Obviously, you have a computer — go look up socialism. Learn something. It doesn’t hurt.

Anonymous Coward says:

I work for Circulation in a small mid-west newspaper. Today we are actually running a promo, get a free Obama Poster with the 5th of Nov. edition of the newspaper for .50 cents. As of now, I’ve sold 160 dollars worth of papers. I’m sure by then end of the day I’ll sell over 400 dollars worth. Got to love historic events, nothing drives up circulation better.

Killercool (profile) says:

A (hilariously) relevant anecdote

I saw on the (local) news that one local newspaper correctly predicted and actively resisted just this trend. The owner of this small town’s paper intentionally didn’t print the winner of the presidential race. From what I remember of the report, there was a group of protesters outside of his building, demonstrating because they “wanted to be able to have a keepsake.” He (hilariously) responded that he runs a NEWSpaper, not a scrapbook company. He also mentioned what may be the saving grace of his paper: for big events (like the presidential election) people go to sources that are capable of a faster response, i.e. the internet and TV. His paper focuses on local news, which directly impacts his market, and probably isn’t otherwise reported on.

Michael J (profile) says:

Political News ain't everything

The thing is that “souvenirs” and “mementos” are important in people’s lives. While some believe that “political” news, which is usually just about the horse race, is the “important” stuff, there are millions of people who might disagree. About 40% didn’t think it was worth voting.

Physical newspapers are a much better tool for thinking and learning than the web. The screen after all is much more like reading a hyperlinked 12″scroll. Nice for consuming data and “information” quickly. A little like fast food.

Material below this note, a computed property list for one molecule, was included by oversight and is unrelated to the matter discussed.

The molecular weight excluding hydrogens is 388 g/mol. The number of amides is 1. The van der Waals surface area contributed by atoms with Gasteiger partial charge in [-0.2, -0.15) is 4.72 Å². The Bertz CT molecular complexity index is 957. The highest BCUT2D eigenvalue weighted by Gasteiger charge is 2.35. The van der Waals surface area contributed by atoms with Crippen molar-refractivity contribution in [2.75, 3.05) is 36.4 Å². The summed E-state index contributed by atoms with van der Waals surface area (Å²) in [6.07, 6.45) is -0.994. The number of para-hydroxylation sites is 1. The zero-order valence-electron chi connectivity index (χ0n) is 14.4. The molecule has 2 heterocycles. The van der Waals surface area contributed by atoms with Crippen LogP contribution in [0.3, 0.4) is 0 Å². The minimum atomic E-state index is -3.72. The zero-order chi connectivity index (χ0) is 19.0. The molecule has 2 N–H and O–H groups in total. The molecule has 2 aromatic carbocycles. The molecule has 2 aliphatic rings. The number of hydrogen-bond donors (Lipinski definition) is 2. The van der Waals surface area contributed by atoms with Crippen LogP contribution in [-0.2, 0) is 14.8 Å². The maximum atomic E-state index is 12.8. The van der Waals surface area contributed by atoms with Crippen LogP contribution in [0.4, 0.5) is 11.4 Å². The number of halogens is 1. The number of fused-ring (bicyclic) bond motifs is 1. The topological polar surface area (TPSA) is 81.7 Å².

Print is to information what slow food is to a good meal.

Consider the explosive growth of self published books and the success of photo sites, customized gifts with photos. Not very exciting, to the big wigs, but very important to the people who create them.

Sound bites and quick hits – great for the web. Mulling and getting context? Print and a pencil.

another mike says:

dewey defeats truman

I actually kept campus papers from major events as souvenirs. When the football team steamrolled our arch-nemesis for 57-3 and set the record for 56 000 spectators in the stadium, when the basketball team went to the finals (every issue from the 64 through to the NCAA championship), the special evening edition on Sept. 11, 2001, the tornado that tore up campus, the day a dusty mechanical room blew up and shot a worker clear out into the street (ah, good times).

As a counterpoint to keeping it in print, here’s an anecdote in favor of putting it online. One of the local papers here uploaded their entire archive, dating back to their first day pouring ink as the little mining camp printing press over 100 years ago. One of my coworkers, doing a vanity googling, found out that the great-great-granduncle the family never mentions was a convicted hog thief.